Varieties of Birdsfoot Trefoil, a Non-Bloating Forage Legume
In June 2017, I wrote an article about establishment of birdsfoot trefoil. In that article, I discussed the effects of planting method and cutting frequency on growth, yield and nutritive value of birdsfoot trefoil. Birdsfoot trefoil can be established successfully under Wyoming conditions if appropriate management practices are in place.
Recently, I received several calls about birdsfoot trefoils, especially about varieties.
Birdsfoot trefoil has about 200 varieties that are distributed throughout the world. In U.S. and Canada, about 25 varieties are available for cultivation. Based on growth habit, there are two types of birdsfoot trefoil – Empire and European. Both Empire and European are referred to as “broadleaf” trefoils.
Empire-type birdsfoot trefoils are better adapted for grazing. They have fine stems, prostrate growth and an indeterminate growth habit. Compared to European-type, they have slower growth during establishment and slower regrowth after harvest.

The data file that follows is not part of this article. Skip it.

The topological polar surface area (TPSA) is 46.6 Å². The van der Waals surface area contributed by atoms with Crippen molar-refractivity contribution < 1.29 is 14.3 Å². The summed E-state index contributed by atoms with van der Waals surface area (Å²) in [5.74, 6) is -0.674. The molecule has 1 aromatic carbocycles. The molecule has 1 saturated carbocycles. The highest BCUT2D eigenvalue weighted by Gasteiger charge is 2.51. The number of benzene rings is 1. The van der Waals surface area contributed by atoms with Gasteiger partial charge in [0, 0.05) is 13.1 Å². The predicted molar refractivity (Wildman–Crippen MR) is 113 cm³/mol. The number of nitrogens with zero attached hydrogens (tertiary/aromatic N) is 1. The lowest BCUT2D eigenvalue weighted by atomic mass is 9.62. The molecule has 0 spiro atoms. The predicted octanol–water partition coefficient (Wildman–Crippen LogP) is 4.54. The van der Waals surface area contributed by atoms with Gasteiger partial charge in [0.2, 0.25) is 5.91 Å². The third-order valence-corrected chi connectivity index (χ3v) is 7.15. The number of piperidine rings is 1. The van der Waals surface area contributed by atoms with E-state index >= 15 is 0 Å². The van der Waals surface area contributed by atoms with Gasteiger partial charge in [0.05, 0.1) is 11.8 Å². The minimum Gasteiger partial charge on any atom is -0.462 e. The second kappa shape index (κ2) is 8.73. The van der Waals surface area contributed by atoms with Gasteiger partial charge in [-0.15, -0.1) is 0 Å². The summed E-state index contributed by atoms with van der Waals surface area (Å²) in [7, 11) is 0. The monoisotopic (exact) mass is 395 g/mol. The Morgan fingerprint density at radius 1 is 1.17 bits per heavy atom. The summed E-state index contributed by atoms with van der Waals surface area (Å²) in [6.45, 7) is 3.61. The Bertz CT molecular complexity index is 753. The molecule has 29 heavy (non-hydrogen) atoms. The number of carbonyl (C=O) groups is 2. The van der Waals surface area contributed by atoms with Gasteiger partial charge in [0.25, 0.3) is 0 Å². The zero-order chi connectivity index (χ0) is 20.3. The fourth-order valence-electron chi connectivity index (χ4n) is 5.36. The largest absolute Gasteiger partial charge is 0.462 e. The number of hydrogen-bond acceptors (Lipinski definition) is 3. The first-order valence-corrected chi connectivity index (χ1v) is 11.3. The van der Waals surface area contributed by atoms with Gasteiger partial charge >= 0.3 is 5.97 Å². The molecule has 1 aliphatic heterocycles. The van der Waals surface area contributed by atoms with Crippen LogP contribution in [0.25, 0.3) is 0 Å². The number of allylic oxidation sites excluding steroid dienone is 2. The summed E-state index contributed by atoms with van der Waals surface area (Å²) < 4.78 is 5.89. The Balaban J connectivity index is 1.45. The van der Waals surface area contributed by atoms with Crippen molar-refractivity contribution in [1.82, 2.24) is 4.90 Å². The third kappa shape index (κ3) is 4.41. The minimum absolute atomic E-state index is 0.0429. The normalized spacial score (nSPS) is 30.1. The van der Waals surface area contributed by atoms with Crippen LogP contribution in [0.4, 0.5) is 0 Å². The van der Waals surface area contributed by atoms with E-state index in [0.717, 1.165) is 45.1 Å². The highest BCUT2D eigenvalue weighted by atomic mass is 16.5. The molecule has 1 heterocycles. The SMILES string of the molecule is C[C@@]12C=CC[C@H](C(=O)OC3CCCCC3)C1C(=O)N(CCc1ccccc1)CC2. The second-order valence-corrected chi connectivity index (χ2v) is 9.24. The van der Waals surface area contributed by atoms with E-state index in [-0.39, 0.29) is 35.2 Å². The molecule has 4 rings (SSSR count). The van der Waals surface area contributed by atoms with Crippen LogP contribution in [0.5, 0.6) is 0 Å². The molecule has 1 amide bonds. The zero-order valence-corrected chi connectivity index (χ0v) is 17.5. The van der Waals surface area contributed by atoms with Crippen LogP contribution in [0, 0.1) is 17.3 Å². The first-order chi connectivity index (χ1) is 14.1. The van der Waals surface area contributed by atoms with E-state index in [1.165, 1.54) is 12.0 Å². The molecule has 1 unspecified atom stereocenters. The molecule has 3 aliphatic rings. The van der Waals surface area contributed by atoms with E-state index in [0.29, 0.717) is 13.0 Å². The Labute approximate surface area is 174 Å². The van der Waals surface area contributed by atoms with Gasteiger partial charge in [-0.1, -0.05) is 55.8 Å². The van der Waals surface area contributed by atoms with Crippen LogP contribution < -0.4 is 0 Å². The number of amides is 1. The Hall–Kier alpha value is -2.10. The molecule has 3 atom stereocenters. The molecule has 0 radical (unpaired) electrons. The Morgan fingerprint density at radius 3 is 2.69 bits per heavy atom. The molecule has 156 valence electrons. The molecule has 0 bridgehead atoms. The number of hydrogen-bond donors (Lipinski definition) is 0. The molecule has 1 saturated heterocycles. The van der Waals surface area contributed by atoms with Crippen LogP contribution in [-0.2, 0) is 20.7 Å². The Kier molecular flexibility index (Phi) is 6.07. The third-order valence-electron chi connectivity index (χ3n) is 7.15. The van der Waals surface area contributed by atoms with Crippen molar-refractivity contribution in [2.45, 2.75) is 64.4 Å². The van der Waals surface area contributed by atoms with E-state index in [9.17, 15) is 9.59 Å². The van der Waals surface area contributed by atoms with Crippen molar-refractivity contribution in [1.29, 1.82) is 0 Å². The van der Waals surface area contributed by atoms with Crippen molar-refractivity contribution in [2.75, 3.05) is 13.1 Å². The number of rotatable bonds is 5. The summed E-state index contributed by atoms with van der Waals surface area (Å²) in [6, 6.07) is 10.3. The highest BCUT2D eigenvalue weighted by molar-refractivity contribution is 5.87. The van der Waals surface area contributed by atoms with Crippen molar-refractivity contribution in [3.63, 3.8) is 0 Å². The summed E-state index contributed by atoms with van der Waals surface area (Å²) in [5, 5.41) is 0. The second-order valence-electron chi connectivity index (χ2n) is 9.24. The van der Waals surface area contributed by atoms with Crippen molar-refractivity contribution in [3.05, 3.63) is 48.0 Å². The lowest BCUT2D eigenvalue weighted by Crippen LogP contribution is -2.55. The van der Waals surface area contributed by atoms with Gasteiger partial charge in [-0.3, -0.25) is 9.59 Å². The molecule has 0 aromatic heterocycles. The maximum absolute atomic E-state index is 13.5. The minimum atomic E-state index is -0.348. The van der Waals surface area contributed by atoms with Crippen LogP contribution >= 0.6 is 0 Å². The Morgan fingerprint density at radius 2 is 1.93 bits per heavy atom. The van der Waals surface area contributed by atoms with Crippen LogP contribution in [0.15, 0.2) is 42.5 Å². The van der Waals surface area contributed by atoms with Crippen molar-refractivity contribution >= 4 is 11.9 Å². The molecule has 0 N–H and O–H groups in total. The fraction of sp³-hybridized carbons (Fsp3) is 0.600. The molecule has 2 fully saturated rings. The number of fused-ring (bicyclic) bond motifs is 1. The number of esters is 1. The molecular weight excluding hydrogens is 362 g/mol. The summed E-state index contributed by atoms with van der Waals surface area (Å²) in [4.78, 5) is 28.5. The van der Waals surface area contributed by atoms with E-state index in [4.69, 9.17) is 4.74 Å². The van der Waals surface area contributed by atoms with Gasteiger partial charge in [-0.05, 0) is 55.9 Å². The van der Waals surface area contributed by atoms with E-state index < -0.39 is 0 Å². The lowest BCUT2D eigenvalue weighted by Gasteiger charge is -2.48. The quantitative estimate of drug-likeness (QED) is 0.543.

European-type birdsfoot trefoils are better adapted for hay production. They have erect growth, faster establishment and faster regrowth after harvest compared to Empire.
For example, Viking, a European-type trefoil, has traditionally been high yielding when produced for hay. Newer varieties of European include Fergus, Norcen and Tretana. They have similar production ability to Viking and persist better under extensive harvest management.
The Leo variety is more winter hardy compared to Empire-types and Viking.
Another relatively newer variety is Bruce. It has better spring growth, vigor and yield than Leo.
The Bruce variety has very good seedling vigor, good re-growth vigor after grazing, very good winter hardiness and better morphological characteristics, as compared to other varieties, and it has superior spring growth and can produce higher yield in the first cut compared to Leo.
In recent field trials conducted in Lingle and Torrington, Leo, Norcen and Bruce performed very well, exhibiting superior forage quality in southeast Wyoming’s environments.
In some years, yield and forage quality of birdsfoot trefoils were comparable to alfalfa, showing its potential to be used both for grazing and as a hay crop. Additionally, birdsfoot trefoils can be grazed without fear of bloat because of their non-bloating properties.
Anowar Islam is an associate professor and the University of Wyoming Extension forage specialist in the Department of Plant Sciences in the College of Agriculture and Natural Resources. He can be reached at 307-766-4151 or firstname.lastname@example.org.